*Photoshop 3D Magic -Tyrus Goshay
Noon – 1:30pm – Lunch on your Own
PM Session 1:30pam-4:30pm (Choose 1)
*On-Location Photo Shoot and Learning Photoshop Camera RAW (Attendees bring their own cameras and have solid understanding of how their camera operates) -Patty Carroll
*InDesign Tablet Publishing: Publish Online, HTLML5 (in5) and Fixed Layout epub. -Laurie Ruhlin
*Designing for Digital, Creating Graphics for Web, Mobile and using SVG -Rich Humphreys
*Getting Started with InDesign – Erica Gamet
*Working Non-Destructively in Photoshop CC -Jori Curry

See you there? Register for Adobe Days.

4 Simple Personal Branding Strategies + 1 Cool Infographic


A memorable personal brand attracts attention, builds business and connects you to customers who want to be part of the experience you’re creating.

Here are four ways to use personal branding and social media to build your career and grow your business with pictures, connections and updates in your industry.

This cool personal branding infographic is from Placester.

Thanks to MPI CAC for running a version of this article on their blog for meeting professionals. H/T to Hubspot, which is where I spotted this snazzy infographic.

Picture Your Personal Brand

If you’re like most of us, you look different on LinkedIn than you do on Facebook. On LinkedIn, you want to look current, refreshed and likable.

You don’t want to:

–           Appear bored or aloof

–           Use an outdated image

–           Sit in your car with your seat belt on

–           Stand in front of your garage or a house

–           Cut off the person next to you [yes, you can stand alone]

–           Wear black tie, unless you’re an entertainer

–           Be in the dark [lighter backgrounds look better]

–           Pose with your baby or pet [super cute, but too distracting]

–           Post your pet’s pic in place of yours [see above]

–           Wear a swimsuit


I’ve seen all of these. They’re memorable, but not the best for branding. Choose an image that shows you as confident, relaxed and successful.

For more ideas on how to project a professional personal brand image, check out 20 ways to look good when you say cheese.


Connect to Communicate

You are who you relate to.  Do you surround yourself with people that motivate, inspire, and connect you to opportunities?

People you want to relate to include:

–           Prospects at target companies

–           MPI group members

–           Thought leaders

–           Industry leaders

–           Mentors

–           Successful peers

Focus on a top group of 50 people to follow and connect with them on the platforms where you are most active.

LinkedIn is the best for business. Facebook is great for socializing and interacting with groups. Twitter is the place to make a list so you can reply to news. Google Plus is becoming more of a contender and the place use Hangouts as free video conference or webinar tool.


Update to Underscore Branding

To stay in touch with your communities and communicate the value of your personal brand, select topics based on how you can help them solve problems.

Ideas for updates include:

–           Meeting and event industry news

–           Company news, including awards, product launches and new staff

–           Company blog posts

–           Whitepapers

–           Statistics and research

–           Recap reports from events you attend

–           Images from events

Over time, a consistent approach will build a sound, look, and feel that defines your personal brand. Your goal is to be recognized as the leader your community is looking for when they need the products and services you provide.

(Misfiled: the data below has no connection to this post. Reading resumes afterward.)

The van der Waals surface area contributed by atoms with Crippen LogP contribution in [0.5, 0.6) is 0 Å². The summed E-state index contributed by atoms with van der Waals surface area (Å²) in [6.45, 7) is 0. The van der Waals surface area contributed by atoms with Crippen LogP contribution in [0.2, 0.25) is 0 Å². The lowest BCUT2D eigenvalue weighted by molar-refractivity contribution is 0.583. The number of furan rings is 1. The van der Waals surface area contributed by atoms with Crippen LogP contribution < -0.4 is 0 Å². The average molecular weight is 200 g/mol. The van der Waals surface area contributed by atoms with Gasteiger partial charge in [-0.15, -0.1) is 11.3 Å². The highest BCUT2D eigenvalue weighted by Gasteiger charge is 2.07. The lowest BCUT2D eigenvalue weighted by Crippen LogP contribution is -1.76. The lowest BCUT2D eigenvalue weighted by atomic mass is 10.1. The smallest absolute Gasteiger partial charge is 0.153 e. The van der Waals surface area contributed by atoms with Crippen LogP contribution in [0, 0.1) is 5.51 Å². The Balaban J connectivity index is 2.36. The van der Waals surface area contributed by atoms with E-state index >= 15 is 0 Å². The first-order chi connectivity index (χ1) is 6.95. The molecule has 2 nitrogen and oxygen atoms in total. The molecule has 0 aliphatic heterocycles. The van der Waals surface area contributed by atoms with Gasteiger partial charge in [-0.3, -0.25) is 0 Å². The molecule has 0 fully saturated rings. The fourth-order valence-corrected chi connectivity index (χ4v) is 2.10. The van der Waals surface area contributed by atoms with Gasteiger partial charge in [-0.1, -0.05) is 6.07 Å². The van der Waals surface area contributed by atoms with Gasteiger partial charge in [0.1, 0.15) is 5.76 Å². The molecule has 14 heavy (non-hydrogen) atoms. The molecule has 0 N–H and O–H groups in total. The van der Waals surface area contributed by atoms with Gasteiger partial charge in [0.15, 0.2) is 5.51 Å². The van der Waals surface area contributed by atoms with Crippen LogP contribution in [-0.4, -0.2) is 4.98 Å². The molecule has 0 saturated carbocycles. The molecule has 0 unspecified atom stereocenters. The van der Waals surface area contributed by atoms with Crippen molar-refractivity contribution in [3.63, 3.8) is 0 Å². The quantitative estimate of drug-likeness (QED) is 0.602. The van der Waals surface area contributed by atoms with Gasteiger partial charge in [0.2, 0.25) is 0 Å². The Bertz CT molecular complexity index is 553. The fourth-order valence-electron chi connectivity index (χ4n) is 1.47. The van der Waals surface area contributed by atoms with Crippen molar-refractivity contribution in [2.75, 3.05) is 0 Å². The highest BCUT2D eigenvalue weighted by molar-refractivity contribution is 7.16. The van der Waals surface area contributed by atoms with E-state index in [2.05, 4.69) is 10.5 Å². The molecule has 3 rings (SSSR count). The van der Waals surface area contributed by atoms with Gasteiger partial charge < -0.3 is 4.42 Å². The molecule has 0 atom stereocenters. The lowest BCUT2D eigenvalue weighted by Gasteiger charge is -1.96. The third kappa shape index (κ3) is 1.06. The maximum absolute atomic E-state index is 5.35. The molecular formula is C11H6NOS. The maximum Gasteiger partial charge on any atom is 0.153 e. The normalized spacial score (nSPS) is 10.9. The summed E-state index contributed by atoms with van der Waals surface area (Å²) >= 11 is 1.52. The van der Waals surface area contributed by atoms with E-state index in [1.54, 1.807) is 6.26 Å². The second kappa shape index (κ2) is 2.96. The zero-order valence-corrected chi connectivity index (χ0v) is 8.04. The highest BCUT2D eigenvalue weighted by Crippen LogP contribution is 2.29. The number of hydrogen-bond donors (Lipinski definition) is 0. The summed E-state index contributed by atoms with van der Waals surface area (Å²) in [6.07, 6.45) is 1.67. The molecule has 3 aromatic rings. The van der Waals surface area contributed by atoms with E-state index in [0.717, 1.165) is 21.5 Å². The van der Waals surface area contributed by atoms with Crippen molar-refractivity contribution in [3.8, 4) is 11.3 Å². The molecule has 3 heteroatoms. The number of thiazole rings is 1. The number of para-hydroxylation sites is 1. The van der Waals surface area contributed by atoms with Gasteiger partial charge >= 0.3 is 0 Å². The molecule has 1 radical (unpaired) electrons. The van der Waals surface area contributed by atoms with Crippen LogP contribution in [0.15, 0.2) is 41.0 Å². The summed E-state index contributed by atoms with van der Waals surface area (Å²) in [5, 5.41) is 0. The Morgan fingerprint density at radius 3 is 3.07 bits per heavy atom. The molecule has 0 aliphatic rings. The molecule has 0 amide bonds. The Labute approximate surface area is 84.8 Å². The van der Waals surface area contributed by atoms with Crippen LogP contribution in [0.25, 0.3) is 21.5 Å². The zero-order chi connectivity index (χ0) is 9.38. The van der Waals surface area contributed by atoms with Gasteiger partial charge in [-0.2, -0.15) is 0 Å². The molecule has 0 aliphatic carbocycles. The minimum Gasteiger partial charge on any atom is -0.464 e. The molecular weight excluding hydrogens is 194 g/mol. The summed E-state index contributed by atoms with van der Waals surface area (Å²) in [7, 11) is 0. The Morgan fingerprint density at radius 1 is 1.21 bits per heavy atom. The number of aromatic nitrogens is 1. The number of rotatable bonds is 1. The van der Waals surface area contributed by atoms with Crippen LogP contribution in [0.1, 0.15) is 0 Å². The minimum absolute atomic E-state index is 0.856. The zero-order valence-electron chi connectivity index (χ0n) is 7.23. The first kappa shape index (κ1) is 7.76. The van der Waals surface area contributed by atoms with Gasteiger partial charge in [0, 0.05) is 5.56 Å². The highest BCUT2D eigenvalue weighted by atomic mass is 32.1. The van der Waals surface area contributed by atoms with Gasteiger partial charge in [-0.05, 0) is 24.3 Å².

Marinate Your Personal Branding in Core Values

If you’re a foodie, you know you don’t need to actually taste the food to identify the cuisine. All you have to do is see it or smell it to know what it tastes like. Branding works the same way.

To keep your branding consistently flavorful, marinate it in values. To find out what your values are, make a list of people that you admire. Then, identify the characteristics of each. When you start to see the same characteristics listed over and over again, you’ll get a feel for your personal core values.

Let’s Talk! What’s your biggest question about personal branding?


How Great Brands Define Social ROI #SMWReporter #SMWBerlin

nokia-lumia-1020-smwreporterThis post is one in the #SMWReporter series. Disclosure: Thanks to Nokia for selecting me as one of two U.S. reporters to cover Social Media Week Berlin. Nokia covered all travel and expenses and gave each reporter a Nokia Lumia 1020 41 megapixel camera phone. What a cool trip! While I was there, I had the opportunity to cover intriguing SMW Berlin sessions like this one, How Great Brands Define Social ROI.

How Great Brands Define Social ROI

Hosted by Falcon Social, the “How Great Brands Define Social ROI” session speakers included Roland Fiege, managing parter at Mediabrands Audience Platform; Thane Ryland, head of global social media insights at Nokia; and Armgard Eichhoff, strategic consultant at Bazaarvoice.

Back in 2009, Roland Fiege started academic research to build a social scorecard to measure value around social media campaigns. His company invests client budgets in 360 social media campaigns; clients include Microsoft/Lumia and Visa/Mastercard.

Bazarrvoice measures an authentic voice in the marketplace, through technology. The company pays lots of attention to reviews online; making sure the information is authentic and real, working with around 70,000 brands on 11 million products that reach 400 million shoppers each month. All of this creates a lot of opportunities to work in different ways.

In 2012, Nokia had 100 million social interactions. Today, the company has 40 million global Facebook fans. And, the equivalent of 500 years of Nokia Global video content was viewed on Youtube in 2012. The size of the community makes it a big opportunity to leverage content and care for customers; Nokia is constantly monitoring the social brand. You can read about Nokia’s story, going back over 150 years, here.

Nokia’s approach to social is to listen and engage as a social business. The company is in a challenger mindset, not to outspend the competition, but to listen to the people who value the Nokia brand.